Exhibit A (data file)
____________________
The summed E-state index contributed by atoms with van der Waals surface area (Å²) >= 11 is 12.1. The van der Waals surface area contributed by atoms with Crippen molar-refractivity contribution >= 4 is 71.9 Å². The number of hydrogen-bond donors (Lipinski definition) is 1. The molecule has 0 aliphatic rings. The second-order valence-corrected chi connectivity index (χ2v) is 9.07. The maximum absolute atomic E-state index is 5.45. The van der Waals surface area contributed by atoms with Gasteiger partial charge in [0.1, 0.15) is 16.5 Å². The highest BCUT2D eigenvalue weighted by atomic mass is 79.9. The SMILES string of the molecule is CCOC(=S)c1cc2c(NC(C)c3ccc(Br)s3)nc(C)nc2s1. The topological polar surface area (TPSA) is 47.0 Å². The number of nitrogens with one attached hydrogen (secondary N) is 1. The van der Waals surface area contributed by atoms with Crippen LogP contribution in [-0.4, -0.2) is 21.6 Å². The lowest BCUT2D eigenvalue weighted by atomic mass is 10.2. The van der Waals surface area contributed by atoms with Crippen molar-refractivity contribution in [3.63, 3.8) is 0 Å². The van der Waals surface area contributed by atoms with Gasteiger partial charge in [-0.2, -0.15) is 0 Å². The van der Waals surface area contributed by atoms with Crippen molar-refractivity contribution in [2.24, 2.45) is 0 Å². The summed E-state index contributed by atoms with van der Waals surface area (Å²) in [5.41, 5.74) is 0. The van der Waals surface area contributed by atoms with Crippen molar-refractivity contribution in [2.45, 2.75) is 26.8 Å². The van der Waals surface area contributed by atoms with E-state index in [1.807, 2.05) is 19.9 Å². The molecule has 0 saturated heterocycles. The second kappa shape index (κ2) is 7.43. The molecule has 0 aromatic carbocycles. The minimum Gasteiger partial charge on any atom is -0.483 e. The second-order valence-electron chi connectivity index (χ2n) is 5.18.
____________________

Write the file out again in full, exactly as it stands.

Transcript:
The summed E-state index contributed by atoms with van der Waals surface area (Å²) >= 11 is 12.1. The van der Waals surface area contributed by atoms with Crippen molar-refractivity contribution >= 4 is 71.9 Å². The number of hydrogen-bond donors (Lipinski definition) is 1. The molecule has 0 aliphatic rings. The second-order valence-corrected chi connectivity index (χ2v) is 9.07. The maximum absolute atomic E-state index is 5.45. The van der Waals surface area contributed by atoms with Gasteiger partial charge in [0.1, 0.15) is 16.5 Å². The highest BCUT2D eigenvalue weighted by atomic mass is 79.9. The SMILES string of the molecule is CCOC(=S)c1cc2c(NC(C)c3ccc(Br)s3)nc(C)nc2s1. The topological polar surface area (TPSA) is 47.0 Å². The number of nitrogens with one attached hydrogen (secondary N) is 1. The van der Waals surface area contributed by atoms with Crippen LogP contribution in [-0.4, -0.2) is 21.6 Å². The lowest BCUT2D eigenvalue weighted by atomic mass is 10.2. The van der Waals surface area contributed by atoms with Crippen molar-refractivity contribution in [3.63, 3.8) is 0 Å². The van der Waals surface area contributed by atoms with Gasteiger partial charge in [-0.2, -0.15) is 0 Å². The van der Waals surface area contributed by atoms with Crippen molar-refractivity contribution in [2.24, 2.45) is 0 Å². The summed E-state index contributed by atoms with van der Waals surface area (Å²) in [5.41, 5.74) is 0. The van der Waals surface area contributed by atoms with Crippen molar-refractivity contribution in [2.45, 2.75) is 26.8 Å². The van der Waals surface area contributed by atoms with E-state index in [1.807, 2.05) is 19.9 Å². The molecule has 0 saturated heterocycles. The second kappa shape index (κ2) is 7.43. The molecule has 0 aromatic carbocycles. The minimum Gasteiger partial charge on any atom is -0.483 e. The second-order valence-electron chi connectivity index (χ2n) is 5.18.